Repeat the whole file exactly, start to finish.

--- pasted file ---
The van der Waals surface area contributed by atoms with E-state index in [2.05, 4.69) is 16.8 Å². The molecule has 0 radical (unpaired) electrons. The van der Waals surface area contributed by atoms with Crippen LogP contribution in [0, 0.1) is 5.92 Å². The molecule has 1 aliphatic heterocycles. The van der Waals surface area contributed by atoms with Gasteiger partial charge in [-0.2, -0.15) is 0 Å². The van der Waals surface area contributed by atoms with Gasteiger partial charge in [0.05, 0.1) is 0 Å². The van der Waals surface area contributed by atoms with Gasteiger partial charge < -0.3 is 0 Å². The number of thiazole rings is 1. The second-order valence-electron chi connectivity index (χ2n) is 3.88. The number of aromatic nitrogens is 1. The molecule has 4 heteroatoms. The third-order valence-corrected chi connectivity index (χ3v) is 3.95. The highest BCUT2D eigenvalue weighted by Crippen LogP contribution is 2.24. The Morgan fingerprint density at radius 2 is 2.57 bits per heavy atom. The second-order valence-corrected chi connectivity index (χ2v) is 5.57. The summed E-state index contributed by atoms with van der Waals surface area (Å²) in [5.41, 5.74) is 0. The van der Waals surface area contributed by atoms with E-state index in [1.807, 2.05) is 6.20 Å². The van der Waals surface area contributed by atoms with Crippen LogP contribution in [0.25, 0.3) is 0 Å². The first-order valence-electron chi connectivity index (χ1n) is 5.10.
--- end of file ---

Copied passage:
The van der Waals surface area contributed by atoms with E-state index in [2.05, 4.69) is 16.8 Å². The molecule has 0 radical (unpaired) electrons. The van der Waals surface area contributed by atoms with Crippen LogP contribution in [0, 0.1) is 5.92 Å². The molecule has 1 aliphatic heterocycles. The van der Waals surface area contributed by atoms with Gasteiger partial charge in [-0.2, -0.15) is 0 Å². The van der Waals surface area contributed by atoms with Gasteiger partial charge in [0.05, 0.1) is 0 Å². The van der Waals surface area contributed by atoms with Gasteiger partial charge < -0.3 is 0 Å². The number of thiazole rings is 1. The second-order valence-electron chi connectivity index (χ2n) is 3.88. The number of aromatic nitrogens is 1. The molecule has 4 heteroatoms. The third-order valence-corrected chi connectivity index (χ3v) is 3.95. The highest BCUT2D eigenvalue weighted by Crippen LogP contribution is 2.24. The Morgan fingerprint density at radius 2 is 2.57 bits per heavy atom. The second-order valence-corrected chi connectivity index (χ2v) is 5.57. The summed E-state index contributed by atoms with van der Waals surface area (Å²) in [5.41, 5.74) is 0. The van der Waals surface area contributed by atoms with E-state index in [1.807, 2.05) is 6.20 Å². The van der Waals surface area contributed by atoms with Crippen LogP contribution in [0.25, 0.3) is 0 Å². The first-order valence-electron chi connectivity index (χ1n) is 5.10.